CREATE TABLE cust_behavior ( id BIGINT, sku STRING, salary STRING, edu_level INT, usergender STRING, `group` STRING, city STRING, postcode STRING, last_purchase_price FLOAT, last_purchase_date BIGINT, category STRING, rating INT, fulfilled_date BIGINT, PRIMARY KEY (id, sku) ) PARTITION BY HASH (id) PARTITIONS 4, RANGE (sku) ( PARTITION VALUES < 'g', PARTITION 'g' <= VALUES < 'o', PARTITION 'o' <= VALUES < 'u', PARTITION 'u' <= VALUES ) STORED AS KUDU;
Multiple PARTITION BY HASH Definitions
CREATE TABLE cust_behavior ( id BIGINT, sku STRING, salary STRING, edu_level INT, usergender STRING, `group` STRING, city STRING, postcode STRING, last_purchase_price FLOAT, last_purchase_date BIGINT, category STRING, rating INT, fulfilled_date BIGINT, PRIMARY KEY (id, sku) ) PARTITION BY HASH (id) PARTITIONS 4, HASH (sku) PARTITIONS 4 STORED AS KUDU;The example creates 16 partitions. You could also use HASH (id, sku) PARTITIONS 16. However, a scan for sku values would almost always impact all 16 partitions, rather than possibly being limited to 4.
Non-Covering Range Partitions
- In the case of time-series data or other schemas which need to account for constantly-increasing primary keys, tablets serving old data will be relatively fixed in size, while tablets receiving new data will grow without bounds.
- In cases where you want to partition data based on its category, such as sales region or product type, without non-covering range partitions you must know all of the partitions ahead of time or manually recreate your table if partitions need to be added or removed, such as the introduction or elimination of a product type.
CREATE TABLE sales_by_year ( year INT, sale_id INT, amount INT, PRIMARY KEY (sale_id, year) ) PARTITION BY RANGE (year) ( PARTITION VALUE = 2012, PARTITION VALUE = 2013, PARTITION VALUE = 2014, PARTITION VALUE = 2015, PARTITION VALUE = 2016 ) STORED AS KUDU;
ALTER TABLE sales_by_year ADD RANGE PARTITION VALUE = 2017;In use cases where a rolling window of data retention is required, range partitions may also be dropped. For example, if data from 2012 should no longer be retained, it may be deleted in bulk:
ALTER TABLE sales_by_year DROP RANGE PARTITION VALUE = 2012;Note that just like dropping a table, this irrecoverably deletes all data stored in the dropped partition.
- For large tables, such as fact tables, aim for as many tablets as you have cores in the cluster.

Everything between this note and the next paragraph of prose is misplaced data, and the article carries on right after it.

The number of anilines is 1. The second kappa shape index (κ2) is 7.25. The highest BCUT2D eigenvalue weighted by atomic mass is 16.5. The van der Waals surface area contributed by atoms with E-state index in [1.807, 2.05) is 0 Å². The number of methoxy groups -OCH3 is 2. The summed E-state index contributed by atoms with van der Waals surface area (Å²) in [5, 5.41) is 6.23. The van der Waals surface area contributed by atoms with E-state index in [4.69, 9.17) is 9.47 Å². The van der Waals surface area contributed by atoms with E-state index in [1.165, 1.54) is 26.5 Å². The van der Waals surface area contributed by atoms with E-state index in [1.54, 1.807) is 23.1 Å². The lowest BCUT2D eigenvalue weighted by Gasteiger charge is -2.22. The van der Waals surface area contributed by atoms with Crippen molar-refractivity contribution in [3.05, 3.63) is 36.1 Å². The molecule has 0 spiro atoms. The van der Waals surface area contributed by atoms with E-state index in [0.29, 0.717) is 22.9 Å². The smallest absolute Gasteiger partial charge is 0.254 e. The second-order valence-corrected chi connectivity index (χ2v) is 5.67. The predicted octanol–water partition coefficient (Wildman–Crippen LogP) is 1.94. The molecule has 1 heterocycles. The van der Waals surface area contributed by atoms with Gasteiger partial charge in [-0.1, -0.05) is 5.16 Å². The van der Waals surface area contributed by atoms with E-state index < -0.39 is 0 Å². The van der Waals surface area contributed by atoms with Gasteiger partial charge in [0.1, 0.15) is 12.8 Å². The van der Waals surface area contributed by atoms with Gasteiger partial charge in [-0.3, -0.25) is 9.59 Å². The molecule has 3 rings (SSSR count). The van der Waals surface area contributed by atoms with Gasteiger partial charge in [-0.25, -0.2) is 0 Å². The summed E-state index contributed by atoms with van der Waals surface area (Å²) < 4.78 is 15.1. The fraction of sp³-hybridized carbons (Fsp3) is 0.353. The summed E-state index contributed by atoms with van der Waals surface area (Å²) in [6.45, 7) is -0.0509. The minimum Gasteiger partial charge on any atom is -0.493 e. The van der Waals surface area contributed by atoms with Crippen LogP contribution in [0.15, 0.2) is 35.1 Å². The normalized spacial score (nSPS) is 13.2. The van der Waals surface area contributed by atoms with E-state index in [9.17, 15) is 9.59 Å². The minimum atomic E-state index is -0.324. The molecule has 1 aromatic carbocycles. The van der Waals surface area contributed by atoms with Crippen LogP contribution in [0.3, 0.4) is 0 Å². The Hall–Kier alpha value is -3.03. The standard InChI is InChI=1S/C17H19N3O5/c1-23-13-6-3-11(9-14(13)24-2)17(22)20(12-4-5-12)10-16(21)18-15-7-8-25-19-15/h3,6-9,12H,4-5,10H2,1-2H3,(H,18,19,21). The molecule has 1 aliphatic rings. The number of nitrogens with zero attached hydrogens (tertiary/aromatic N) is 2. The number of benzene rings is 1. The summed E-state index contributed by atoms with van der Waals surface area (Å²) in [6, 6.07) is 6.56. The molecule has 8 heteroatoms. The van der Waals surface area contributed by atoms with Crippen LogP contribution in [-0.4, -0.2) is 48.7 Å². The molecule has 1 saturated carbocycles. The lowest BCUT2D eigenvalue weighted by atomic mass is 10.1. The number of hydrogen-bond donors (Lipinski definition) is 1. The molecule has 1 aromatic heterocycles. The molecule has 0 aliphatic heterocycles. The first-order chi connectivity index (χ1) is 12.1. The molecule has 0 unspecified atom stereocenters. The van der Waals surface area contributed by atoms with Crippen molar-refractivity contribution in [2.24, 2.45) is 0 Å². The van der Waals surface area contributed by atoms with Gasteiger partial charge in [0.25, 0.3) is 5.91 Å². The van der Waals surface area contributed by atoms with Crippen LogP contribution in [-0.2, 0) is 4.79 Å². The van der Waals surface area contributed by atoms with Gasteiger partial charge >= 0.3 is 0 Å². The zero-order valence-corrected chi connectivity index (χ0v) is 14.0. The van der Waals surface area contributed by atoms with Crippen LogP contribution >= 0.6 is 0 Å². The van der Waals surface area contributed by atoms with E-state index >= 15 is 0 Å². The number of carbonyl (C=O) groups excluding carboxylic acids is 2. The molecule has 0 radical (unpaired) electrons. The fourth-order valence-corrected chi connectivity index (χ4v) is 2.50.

- For small tables, such as dimension tables, aim for a large enough number of tablets that each tablet is at least 1 GB in size.
Optimizing Performance for Evaluating SQL Predicates
If the WHERE clause of your query includes comparisons with the operators =, <=, <, >, >=, BETWEEN, or IN, Kudu evaluates the condition directly and only returns the relevant results. This provides optimum performance, because Kudu only returns the relevant results to Impala.
For predicates such as !=, LIKE, or any other predicate type supported by Impala, Kudu does not evaluate the predicates directly. Instead, it returns all results to Impala and relies on Impala to evaluate the remaining predicates and filter the results accordingly. This may cause differences in performance, depending on the delta of the result set before and after evaluating the WHERE clause. In some cases, creating and periodically updating materialized views may be the right solution to work around these inefficiencies.
Inserting a Row
INSERT INTO my_first_table VALUES (99, "sarah"); INSERT INTO my_first_table VALUES (1, "john"), (2, "jane"), (3, "jim");
The primary key must not be null.
Inserting In Bulk
- Multiple Single INSERT statements
- This approach has the advantage of being easy to understand and implement. This approach is likely to be inefficient because Impala has a high query start-up cost compared to Kudu's insertion performance. This will lead to relatively high latency and poor throughput.
- Single INSERT statement with multiple VALUES subclauses
- If you include more than 1024 VALUES statements, Impala batches them into groups of 1024 (or the value of batch_size)
before sending the requests to Kudu. This approach may perform slightly better than multiple sequential INSERT statements by amortizing the query start-up penalties on
the Impala side. To set the batch size for the current Impala Shell session, use the following syntax:
- Batch Insert
- The approach that usually performs best, from the standpoint of both Impala and Kudu, is usually to import the data using a SELECT FROM subclause in
- If your data is not already in Impala, one strategy is to import it from a text file, such as a TSV or CSV file.
- Create the Kudu table, being mindful that the columns designated as primary keys cannot have null values.
- Insert values into the Kudu table by querying the table containing the original data, as in the following example:
INSERT INTO my_kudu_table SELECT * FROM legacy_data_import_table;
- Ingest using the C++ or Java API
- In many cases, the appropriate ingest path is to use the C++ or Java API to insert directly into Kudu tables. Unlike other Impala tables, data inserted into Kudu tables using the API becomes available for query in Impala without the need for any INVALIDATE METADATA statements or other statements needed for other Impala storage types.
INSERT and Primary Key Uniqueness Violations
In many relational databases, if you try to insert a row that has already been inserted, the insertion will fail because the primary key will be duplicated (see Failures During INSERT, UPDATE, UPSERT, and DELETE Operations). Impala, however, does not fail the query. Instead, it will generate a warning and continue to execute the remainder of the insert statement.